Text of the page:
Marking a significant improvement, India’s infant mortality rate has recorded a significant decline aover the last decade. There has also been a rise in sex ratio with Haryana showing marked progress and the population rate has also recorded an increase. The study which was conducted by National Family Health Survey also asserted that the population rate has been showing a positive change.
"The results show that if we invest and design good programmes in health, results will follow," health secretary C K Mishra said.
The sex ratio at birth has recorded an improvement nationally with 919 females born against 1,000 males during 2014-15 as against 914 females per 100 males in 2005-06. The figures are commendable in Haryana which recorded a sex ratio of 836 females per 1,000 males in the survey in 2014-15 as opposed to 762 females per per 1,000 males during 2014-15.
In another laudable achievement, infant mortality rate declined from 57 to 41 per 1,000 live births between the third and the fourth phase of the survey. The institutional deliveries recorded a growth of 40 percentage points from 38.7% in NFHS 3 to 78.9% in NFHS 4. Even in public health facilities, institutional births increased by 34.1% during the period. The immunisation coverage across the country improved to almost 70% of fully immunised children at present from 44% in 2005-06.
India's total fertility rate declined to 2.2 from 2.7 over the last decade which is close to the replacement level of 2.1. Uttar Pradesh registered the maximum decline in total fertility rate which dropped from 2.7 to 1.1 over a period of eight years.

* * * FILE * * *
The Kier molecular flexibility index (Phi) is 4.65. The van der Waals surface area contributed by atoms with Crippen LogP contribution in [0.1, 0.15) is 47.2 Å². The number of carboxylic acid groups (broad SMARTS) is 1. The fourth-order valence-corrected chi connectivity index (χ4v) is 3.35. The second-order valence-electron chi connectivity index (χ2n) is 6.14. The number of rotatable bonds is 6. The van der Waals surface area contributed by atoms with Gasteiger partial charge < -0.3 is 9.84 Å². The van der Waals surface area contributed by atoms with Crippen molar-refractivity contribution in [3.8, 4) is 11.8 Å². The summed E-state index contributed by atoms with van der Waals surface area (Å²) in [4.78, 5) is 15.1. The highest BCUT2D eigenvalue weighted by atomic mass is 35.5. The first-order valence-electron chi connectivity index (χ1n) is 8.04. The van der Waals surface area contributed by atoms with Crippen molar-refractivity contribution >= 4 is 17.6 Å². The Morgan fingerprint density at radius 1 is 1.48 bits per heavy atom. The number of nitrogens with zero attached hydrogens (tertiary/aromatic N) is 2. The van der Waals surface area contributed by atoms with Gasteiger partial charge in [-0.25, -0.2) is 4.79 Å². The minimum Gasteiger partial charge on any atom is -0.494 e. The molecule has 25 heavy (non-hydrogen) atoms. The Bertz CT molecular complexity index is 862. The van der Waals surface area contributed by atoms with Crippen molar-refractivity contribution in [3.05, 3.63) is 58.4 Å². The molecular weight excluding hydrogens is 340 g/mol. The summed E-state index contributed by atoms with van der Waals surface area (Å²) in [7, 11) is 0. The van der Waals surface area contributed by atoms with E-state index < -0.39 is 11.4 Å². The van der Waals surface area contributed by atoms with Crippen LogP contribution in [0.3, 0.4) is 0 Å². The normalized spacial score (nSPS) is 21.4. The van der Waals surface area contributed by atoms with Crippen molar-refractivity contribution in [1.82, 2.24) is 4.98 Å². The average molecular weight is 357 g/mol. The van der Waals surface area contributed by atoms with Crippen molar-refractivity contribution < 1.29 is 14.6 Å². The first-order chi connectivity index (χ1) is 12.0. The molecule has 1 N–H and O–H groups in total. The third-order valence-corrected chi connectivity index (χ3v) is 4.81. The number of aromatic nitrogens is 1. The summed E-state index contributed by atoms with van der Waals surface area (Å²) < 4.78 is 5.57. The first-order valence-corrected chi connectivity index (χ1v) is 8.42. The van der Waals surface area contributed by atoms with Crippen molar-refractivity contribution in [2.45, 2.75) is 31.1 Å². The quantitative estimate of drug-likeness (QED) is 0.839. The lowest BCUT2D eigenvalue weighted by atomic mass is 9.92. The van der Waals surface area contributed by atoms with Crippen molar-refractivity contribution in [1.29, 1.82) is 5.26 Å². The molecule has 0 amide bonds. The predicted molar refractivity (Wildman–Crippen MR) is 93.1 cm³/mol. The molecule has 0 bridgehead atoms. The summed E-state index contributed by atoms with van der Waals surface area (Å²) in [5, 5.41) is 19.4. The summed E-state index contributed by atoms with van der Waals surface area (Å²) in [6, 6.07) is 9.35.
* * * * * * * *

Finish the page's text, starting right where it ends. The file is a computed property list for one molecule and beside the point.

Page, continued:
Other health indicators also recorded positive growth. There is a 10 percentage point decline in stunting from 48% during the third phase of the survey to 38.4% in the fourth round. Percentage of under-weight children declined from 42.5% to 35.7% in eight years. There has also been a substantial decline of anaemia among children aged 6-59 months as it declined from 69 per cent in NFHS-3 to 58 per cent in NFHS-4.
The proportion of women who received at least 4 antenatal care visits for their last birth has increased by 14 percentage points from 37 per cent to 51.2 per cent over the decade (2005-15), while there has been a considerable increase of 20 or more percentage points in seven states.